Dual Enrollment Can Be Life Changing

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Donald Walker
A photograph of feet in sneakers with the words "your journey starts here"

My own professional journey

Who knew nine dual enrollment credits would one day lead me on a path to becoming a mid-career doctoral student? My dual enrollment story began unknowingly in high school, with my school’s Career and Technical Education (CTE) program connecting me to a trade school that had an articulation agreement with my local university. With this, college became an option for me if I chose it. After graduating high school, trying college at 18, and failing miserably, I decided to attend that same trade school introduced to me in high school. I completed trade school wonderfully and went into a career in radio.

After a while, I began to have thoughts of going back and trying college again. One of the critical factors in my decision to go back to college and what college to go to was the articulation agreement my trade school had with our local university. My 8-month program in trade school post-high school and my dual enrollment credits earned while still in high school equaled nine credits at the university. This meant slightly shortened time spent as an undergraduate and financial savings, as I would not have to pay for three classes.

Enrolling in that local university allowed me to complete my bachelor's degree. And later, I completed my master's to maintain pace with job requirements. Now, I am in the second year of my doctoral program, and it all started with an articulation agreement between the university and the trade school I took dual enrollment classes in while in high school.

When you have the chance to earn college credit while taking another program, whether it's in high school or trade school, you are opening the door to:

  • Another level of opportunity
  • Affordability
  • Career direction
  • Greater immediacy to start an engaging career and a lifetime of achievement and growth

What is Dual Enrollment?

So, what is dual enrollment? Dual enrollment is earning college credit while simultaneously earning high school credit (or in my case, trade school credit).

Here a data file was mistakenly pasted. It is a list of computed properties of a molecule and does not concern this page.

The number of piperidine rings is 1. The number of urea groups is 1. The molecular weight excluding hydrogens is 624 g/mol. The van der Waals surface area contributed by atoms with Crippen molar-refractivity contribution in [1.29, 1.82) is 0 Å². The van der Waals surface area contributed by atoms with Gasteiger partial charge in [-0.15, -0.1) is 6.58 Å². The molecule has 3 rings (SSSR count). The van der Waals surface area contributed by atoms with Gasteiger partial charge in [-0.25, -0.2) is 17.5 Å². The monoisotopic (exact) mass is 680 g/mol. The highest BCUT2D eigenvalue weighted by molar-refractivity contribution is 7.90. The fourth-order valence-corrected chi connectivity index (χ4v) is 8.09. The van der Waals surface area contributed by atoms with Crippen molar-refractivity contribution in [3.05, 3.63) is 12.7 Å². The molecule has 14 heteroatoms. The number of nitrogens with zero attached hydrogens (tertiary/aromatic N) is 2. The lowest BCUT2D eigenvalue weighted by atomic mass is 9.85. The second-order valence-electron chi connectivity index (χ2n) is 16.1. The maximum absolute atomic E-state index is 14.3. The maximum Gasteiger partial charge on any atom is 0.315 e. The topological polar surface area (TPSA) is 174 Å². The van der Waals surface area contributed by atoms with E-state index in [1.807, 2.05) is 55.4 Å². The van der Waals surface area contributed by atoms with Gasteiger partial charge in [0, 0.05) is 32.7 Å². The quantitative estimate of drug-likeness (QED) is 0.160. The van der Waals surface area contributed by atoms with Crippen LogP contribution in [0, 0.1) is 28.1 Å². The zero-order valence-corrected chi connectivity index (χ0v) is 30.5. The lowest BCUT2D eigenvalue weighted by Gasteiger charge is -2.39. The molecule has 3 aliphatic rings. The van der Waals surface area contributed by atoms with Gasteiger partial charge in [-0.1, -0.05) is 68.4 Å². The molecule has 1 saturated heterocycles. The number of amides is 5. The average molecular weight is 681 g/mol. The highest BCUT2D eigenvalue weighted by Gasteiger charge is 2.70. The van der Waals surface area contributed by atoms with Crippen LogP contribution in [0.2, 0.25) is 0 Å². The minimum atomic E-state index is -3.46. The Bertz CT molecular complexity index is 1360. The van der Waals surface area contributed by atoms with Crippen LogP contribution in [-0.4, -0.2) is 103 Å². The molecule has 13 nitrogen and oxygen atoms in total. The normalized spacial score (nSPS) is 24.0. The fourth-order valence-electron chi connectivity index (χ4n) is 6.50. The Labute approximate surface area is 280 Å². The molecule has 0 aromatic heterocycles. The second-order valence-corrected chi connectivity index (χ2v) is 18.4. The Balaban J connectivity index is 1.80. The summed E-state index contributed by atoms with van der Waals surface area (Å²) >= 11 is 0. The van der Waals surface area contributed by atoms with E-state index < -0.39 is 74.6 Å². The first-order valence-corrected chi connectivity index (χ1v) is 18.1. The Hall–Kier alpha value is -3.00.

What are the benefits of Dual Enrollment?

The benefits of dual enrollment are simple:

  • Earning college credit early.
  • Financial savings for classes you will not have to take once you get to college.
  • Potentially earning credentials and certifications earlier leading to a jumpstart on a career
  • Increased likelihood of going on to post-secondary programs and completing those post-secondary programs1(which was my case!)

Everybody benefits from dual enrollment, but male students, students with disabilities, and students from low socioeconomic backgrounds may benefit the most.2

How does Dual Enrollment work?

There are several delivery models:

  1. College credit-bearing coursework delivered by a college-approved high school teacher on the high school campus.
  2. College credit-bearing coursework delivered by the college instructor on the high school campus.
  3. College credit-bearing coursework offered at the college campus, which means students must travel.

And there's “early college” or “college in the high school”, where high school students may earn both a high school diploma and an associate degree. They tend to combine high school and college coursework in a single curriculum. Students may stay in high school a little longer, usually an extra year. Still, when they graduate, they've got the high school diploma and their associate degree, which again, leads to tremendous financial and time savings.

This is wonderful but…

If dual enrollment is so great, why aren't more students taking advantage of it?

...There may be barriers

First, there is a cost that needs to be covered by the local high school, state, or directly by students/parents for incorporating dual enrollment programs. Students may be afraid or insecure that they will not do well because of the college-level work involved.

If dual enrollment classes are held on the college campus, transportation, and a lack of support at home can be a problem.

Dual enrollment courses may be weighted differently than Advanced Placement on high school transcripts.

Scheduling can be problematic, as dual enrollment courses can conflict with other required core curriculum classes.

The high school may offer dual enrollment courses that students are not interested in. Stereotyping and implicit bias can also impact students enrolling in dual enrollment programs.

For example, you have a dual enrollment course for welding, but because it's traditionally a male-oriented field, you do not actively and intentionally recruit females into the program.

But barriers are made to be overcome...

Stay tuned for Part II of this dual enrollment story, which will include a barrier breaking case study from New Hampshire’s BioFab USA.

Learn more about Pearson’s dual enrollment solutions


1 Rhine, L. (2022, September) The Power of Dual Enrollment: The Equitable Expansion of College Access and Success - ED.gov Blog. https://blog.ed.gov/2022/09/the-power-of-dual-enrollment-the-equitable-expansion-of-college-access-and-success/

2 Hooker, S., Niño, D., Finn, S., and Rice, A. (2021, February) Dual Enrollment for Students from Special Populations: Improving College Transitions for English Learners, Students with Disabilities, Foster Youth, and Young People Experiencing Homelessness https://www.jff.org/wp-content/uploads/2023/09/20210330_Dual_Enrollment_Special_Populations-updated.pdf